As an example, on 11/26/2021, VTI was trading at $236.73.

That means, it will cost you $236.73 for each share of VTI which allows you to own a small sliver of all US Based Market companies.  

That’s it. You are now invested.

Some additional tips:

Continue to buy more shares and let your gains and dividends compound and grow over time. Your position will continue to grow as long as you don’t sell. The more you invest, the more your investment can grow.  

You don’t need to watch your investment every day. In fact, the value of your investment in the short term might go up and down. In the long term, your investment will grow.

$1,000 initial investment; After 20 years at 10% growth: $6,727.50

$1,000 initial investment; But add $50 per month for 20 years at 10% growth: you’ll have $41,092.50

Getting Started with Charles Schwab.

The following is a step by step guide on funding your Charles Schwab brokerage account:

What to do after opening your account

Log in with your account user name and password.

Click accounts and link to your savings or checking account.

Go to “Accounts” and click “external accounts”

Click “Link an External Account” to connect to your Savings or Checking Account. If your bank doesn’t have a login, you can verify using trial deposits where Charles Schwab puts a few cents into your savings or checking account and you look to see what these deposits were and verify the deposit amounts to link to your account.  Logging in via your bank is quicker to set up your external account link than trial deposits, which can take a few days.

Once your external account has been linked, transfer the amount of money that you’d like to invest.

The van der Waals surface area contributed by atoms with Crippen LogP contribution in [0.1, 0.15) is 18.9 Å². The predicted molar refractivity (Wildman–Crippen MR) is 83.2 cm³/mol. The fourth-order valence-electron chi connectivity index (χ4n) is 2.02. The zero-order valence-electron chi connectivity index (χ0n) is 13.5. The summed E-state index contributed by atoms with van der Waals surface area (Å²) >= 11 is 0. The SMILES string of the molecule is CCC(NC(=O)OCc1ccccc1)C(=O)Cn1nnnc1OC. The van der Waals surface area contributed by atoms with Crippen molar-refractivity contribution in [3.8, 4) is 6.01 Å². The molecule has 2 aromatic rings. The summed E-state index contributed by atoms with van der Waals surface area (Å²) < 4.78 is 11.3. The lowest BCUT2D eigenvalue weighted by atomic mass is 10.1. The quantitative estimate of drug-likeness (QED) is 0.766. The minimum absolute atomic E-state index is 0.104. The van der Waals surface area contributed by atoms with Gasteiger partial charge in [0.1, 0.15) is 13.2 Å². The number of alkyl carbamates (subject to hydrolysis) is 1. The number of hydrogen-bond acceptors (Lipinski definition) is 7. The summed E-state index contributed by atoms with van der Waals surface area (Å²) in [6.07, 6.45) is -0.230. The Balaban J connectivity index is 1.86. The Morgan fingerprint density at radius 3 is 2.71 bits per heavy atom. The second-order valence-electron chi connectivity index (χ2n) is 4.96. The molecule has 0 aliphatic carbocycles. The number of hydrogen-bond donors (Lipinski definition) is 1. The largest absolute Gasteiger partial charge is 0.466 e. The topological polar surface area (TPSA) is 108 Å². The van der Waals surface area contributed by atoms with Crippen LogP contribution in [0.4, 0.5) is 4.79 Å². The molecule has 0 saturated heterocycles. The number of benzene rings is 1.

Go to Accounts… Online Transfer…Cash Only. And select your bank account in the FROM category and your Charles Schwab Account in the TO category. Transfers can take a few days.

Once the money transfers in a few days, you should see it by going to Accounts…Summary.

Trading (Buying and Selling Stocks/ETFs)

Go to Trade…. Trade Stocks

You’ll get a screen similar to the one below.

At the top of the screen, you’ll see how much cash you have available to trade.

Under Symbol, type “VTI

Action: Buy

Quantity: Figure out how many shares you want to buy. Take your total cash available and divide ty the current price.

In the following picture, VTI – Vanguard Total Stock Index Fund is trading at $235.99. The Ask is $234.87 and the Bid is $234.57.

You’ll need at least $235.99 to purchase a share but it makes sense to have more cash in your account just in case the price fluctuates as you are buying. So have $250 in your account to buy 1 share.

If you have more than $250, you might be able to buy multiple shares.

Let’s say you had $1000. $1,000/$235.99 = 4.237 shares (rounded down) = 4 shares.

With $1000, you’d be able to purchase up to 4 shares of VTI.

Order Type: Use Market Order (but there are options to choose from)

  • Market Order – guarantees execution but not the price. Buy orders execute at the “ask” price and sell orders will execute at the “bid” price. Note that the price can move as you are executing your trade so your current quote and execution price can be different.
  • Limit order – A request to buy or sell a security only at the price you specify.
  • Stop Order – An order to buy or sell at the market price once a security is at or has traded through a certain price (the Stop price).

Also, click reinvest dividends. By doing so, instead of getting a cash payout for your dividends, your dividends paid to you will be reinvested into additional shares. This allows you to continue to grow and compound your investment.

Once everything looks good, click review order.

Then verify all your order details. Advance to the next screen and submit your order.

Congratulations, you now own share (or more) of VTI and are invested in the market.

Disclaimer: I am not a financial advisor and this blog is for entertainment purposes only and is not investment advice. Reach out to a tax attorney, Certified Public Accountant (CPA) or professional financial advisor for investment advice.

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By Adam

Hey, I'm Adam. I started Wonder of Compounding in 2021 to help others learn about financial literacy and achieve their financial goals. I’m a lifelong student and eternal optimist with a passion for investing, technology and entrepreneurship. I’ve worked in the financial services industry for more than a decade. In 2008, I earned my Bachelor of Engineering and Master of Engineering from Stevens Institute of Technology and in 2015, I received my MBA from New York University.